15.00 - Hash and Join Index Row Structure for Aligned Row Format Systems - Teradata Database

Teradata Database Design

prodname
Teradata Database
vrm_release
15.00
category
User Guide
featnum
B035-1094-015K

Hash and Join Index Row Structure for Aligned Row Format Systems

The hash and join index row structure diagrams for aligned row format systems differ from those of packed64 format systems by having as many as five additional pad byte fields (depending on the data types of the columns defined for Index Value) to ensure row alignment on an 8‑byte boundary. The following table lists each of these pad fields and explains their purpose:

 

                     Pad Byte Field Name

                                 Purpose

VARCHAR Offsets Array Alignment Pad Bytes

Aligns VARCHAR offsets array at a 2‑byte boundary.

Fixed Length Column Alignment Pad Bytes

Aligns fixed length columns.

Nullable Length Column Alignment Pad Bytes

Aligns nullable length columns.

VARCHAR Column Alignment Pad Bytes

Aligns variable length columns.

Trailing Pad Bytes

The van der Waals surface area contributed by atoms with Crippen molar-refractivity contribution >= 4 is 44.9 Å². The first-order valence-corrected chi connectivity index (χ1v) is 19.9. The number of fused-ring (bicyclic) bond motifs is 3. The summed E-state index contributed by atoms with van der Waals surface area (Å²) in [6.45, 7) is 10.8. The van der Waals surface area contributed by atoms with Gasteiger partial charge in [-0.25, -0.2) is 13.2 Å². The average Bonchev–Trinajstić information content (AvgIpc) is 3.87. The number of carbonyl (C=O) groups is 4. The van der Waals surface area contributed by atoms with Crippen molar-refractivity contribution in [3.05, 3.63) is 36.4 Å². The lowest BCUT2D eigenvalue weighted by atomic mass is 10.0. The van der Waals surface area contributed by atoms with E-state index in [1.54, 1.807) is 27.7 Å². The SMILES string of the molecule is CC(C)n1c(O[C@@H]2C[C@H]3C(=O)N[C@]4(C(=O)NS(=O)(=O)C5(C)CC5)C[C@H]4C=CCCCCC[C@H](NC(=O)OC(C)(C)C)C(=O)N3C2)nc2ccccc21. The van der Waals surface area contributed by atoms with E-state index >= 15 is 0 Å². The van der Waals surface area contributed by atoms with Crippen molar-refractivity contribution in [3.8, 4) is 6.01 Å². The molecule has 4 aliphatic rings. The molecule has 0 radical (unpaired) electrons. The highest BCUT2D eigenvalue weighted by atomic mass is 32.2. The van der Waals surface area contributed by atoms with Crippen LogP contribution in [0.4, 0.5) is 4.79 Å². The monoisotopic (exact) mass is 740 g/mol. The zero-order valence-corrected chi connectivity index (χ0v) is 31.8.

Aligns entire row on an 8‑byte boundary.

The index columns in a row compressed hash or join index row are stored in packed64 format, adjusted for aligned row format systems by a field of alignment bytes trailing field1 and another field of alignment bytes trailing field2 (if necessary to make the entire row align on a modulo(8) boundary). When you row compress a hash or join index, the column_2_name value set for each row in the index is stored as a minirow. Each minirow consists of a byte length field, an optional presence bits array field, and the column_2_name value set for the minirow.

Teradata Database does not support PPIs for hash indexes, row‑compressed join indexes, or column‑partitioned join indexes.

Aligned Row Format Structure for an Uncompressed Hash or Join Index With an Nonpartitioned Primary Index

The following graphic illustrates the basic structure of a Teradata Database row from a non‑row compressed hash or join index with an nonpartitioned, or standard, primary index:

Aligned Row Format Structure for an Uncompressed Join Index With a Partitioned Primary Index and 65,535 or Fewer Combined Partitions

Teradata Database does not support PPIs for hash indexes.

The following graphic illustrates the basic structure of a Teradata Database row from a non‑row compressed join index (hash indexes cannot have partitioned primary indexes) with a partitioned primary index:

The difference between this and the format of a non‑row compressed non-partitioned primary index row is the presence of a 2-byte partition number field at the beginning of the RowID (see “PARTITION Columns” on page 801. It is this field that generates the need for a BYTE(10) data type specification for a RowID. For nonpartitioned primary index tables, the partition number is assumed to be 0, so the rowID of an nonpartitioned primary index table is also logically BYTE(10) (see “ROWID Columns” on page 800).